Derived from either opium (made from poppy plants) or similar synthetic compounds, narcotics not only block pain signals and reduce pain, but they affect other neurotransmitters, which can cause addiction. When taken for short periods, only minor side effects such as nausea, constipation, sedation and unclear thinking are noted.

However, when narcotics are taken for several weeks to months, these side effects can become more challenging: loss of effectiveness due to built-up tolerance, possible addiction, or overuse for a temporary "high," not for pain. Because of the potential for addiction, whether physical (anxiety, irritability, nausea, vomiting, abdominal cramps and insomnia) or psychological (compulsive use, craving the drug and needing it to "feel good," narcotics are considered controlled substances findrxonline indicated in their medical articles, which means that the FDA and DEA govern their distribution, prescription, and use and classify them into different schedules as per the Controlled Substances Act of 1970.

While weak narcotics such as Tramadol (Ultram) and Schedule IV opioids analgesics such as Darvon or Darvocet N 100 have a low risk for physical dependency and addiction with mild side effects such as dizziness, sedation, headache, nausea and constipation, Schedule III opioids analgesics such as Lortab, Tylenol #3, Vicodin and Vicoprofen have a low to moderate potential of physical or psychological dependence. Demerol, Dilaudid, Duragesic, Oxycontin and Percocet, which cannot be automatically refilled, fall under Schedule II because of their high abuse potential, and possible severe physical or psychological dependency.
In view of the fact that narcotics can be addictive, they should only be prescribed when no other alternative is available and should only be taken as directed by your doctor. Most often, patients are required to consent to adhere to certain rules regarding the use of their prescription listed in a "Narcotic Agreement" between the patient and physician. Often, violation of this contract, especially selling, sharing, or trading the medication, attempting to obtain duplicate pain medication prescriptions from different physicians, and attempting to have the medication refilled early, at night, or on the weekend, to mention a few, would result in the patient's discharge from the practice.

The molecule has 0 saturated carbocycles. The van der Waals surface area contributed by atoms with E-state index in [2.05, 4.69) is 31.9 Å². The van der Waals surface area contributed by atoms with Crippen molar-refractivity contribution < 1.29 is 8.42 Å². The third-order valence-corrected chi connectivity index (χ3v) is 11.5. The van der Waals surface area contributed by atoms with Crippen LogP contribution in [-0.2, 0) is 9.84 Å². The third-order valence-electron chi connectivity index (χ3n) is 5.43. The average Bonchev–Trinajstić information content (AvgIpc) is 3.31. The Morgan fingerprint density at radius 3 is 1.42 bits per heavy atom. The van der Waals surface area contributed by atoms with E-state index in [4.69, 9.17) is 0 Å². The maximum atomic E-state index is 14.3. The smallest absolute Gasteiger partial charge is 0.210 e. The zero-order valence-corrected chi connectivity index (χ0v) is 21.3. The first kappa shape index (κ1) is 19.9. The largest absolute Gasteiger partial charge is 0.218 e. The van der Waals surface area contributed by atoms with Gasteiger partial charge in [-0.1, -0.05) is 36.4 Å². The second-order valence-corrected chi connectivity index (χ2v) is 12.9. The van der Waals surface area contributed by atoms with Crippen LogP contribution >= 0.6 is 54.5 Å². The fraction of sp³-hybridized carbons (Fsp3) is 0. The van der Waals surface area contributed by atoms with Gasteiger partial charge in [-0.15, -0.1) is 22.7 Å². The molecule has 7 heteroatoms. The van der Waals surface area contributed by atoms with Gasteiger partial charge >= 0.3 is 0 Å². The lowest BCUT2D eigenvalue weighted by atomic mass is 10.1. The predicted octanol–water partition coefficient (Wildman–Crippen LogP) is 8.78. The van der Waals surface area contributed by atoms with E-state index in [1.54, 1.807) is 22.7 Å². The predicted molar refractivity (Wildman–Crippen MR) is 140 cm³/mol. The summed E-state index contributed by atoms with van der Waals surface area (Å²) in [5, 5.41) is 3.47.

So, take responsibility for your actions and know all your treatment options. Narcotics are rarely your sole savior.

Shadow said...

i have a very controversial opinion on this... if treated (and going to meetings year after year) alcoholism stays in the forefront of one's mind. the focus is therefore on alcohol all the time. if one decides (and is able) to stop by oneself, the focus fades, and changes to a lesser important level in one's live, and therefore releases you from the bond/trigger/compulsion/awareness??? and release means recovery???

Recovering Son said...

If alcoholism and addiction are not a disease, why does AA and NA have such good results.

Isn't the purpose of clinical studies to find results, the truth of simply what works and what doesn't. And the 12 step groups work.

I see a couple of problems with their study.

One, they are assumming that alcohol abusers are honest. I've heard hundreds talk about how they duped the medical establishment - including psychologists - on their drinking habits. So, the whole study hinges on whether the population sample is telling the truth.

And from my 26years sober, I am not inclined to believe that somehow people who are naturally chronic liars are coming clean with shrinks.

Two, you have to look at the study's sponsor's motives. 12 steps programs takes alcohol treatment away from clinicians and puts in in the hands of the co-sufferers who help others for free.

The temptation to go "professional" has been a temptation for AA from the beginning. The founders found that out by hard won experience.

How much more money could the clinicians make if the treatmemt were transferred to their offices.

Rehabs and related counseling already is a multi-billion dollar business. It would grow exponentially.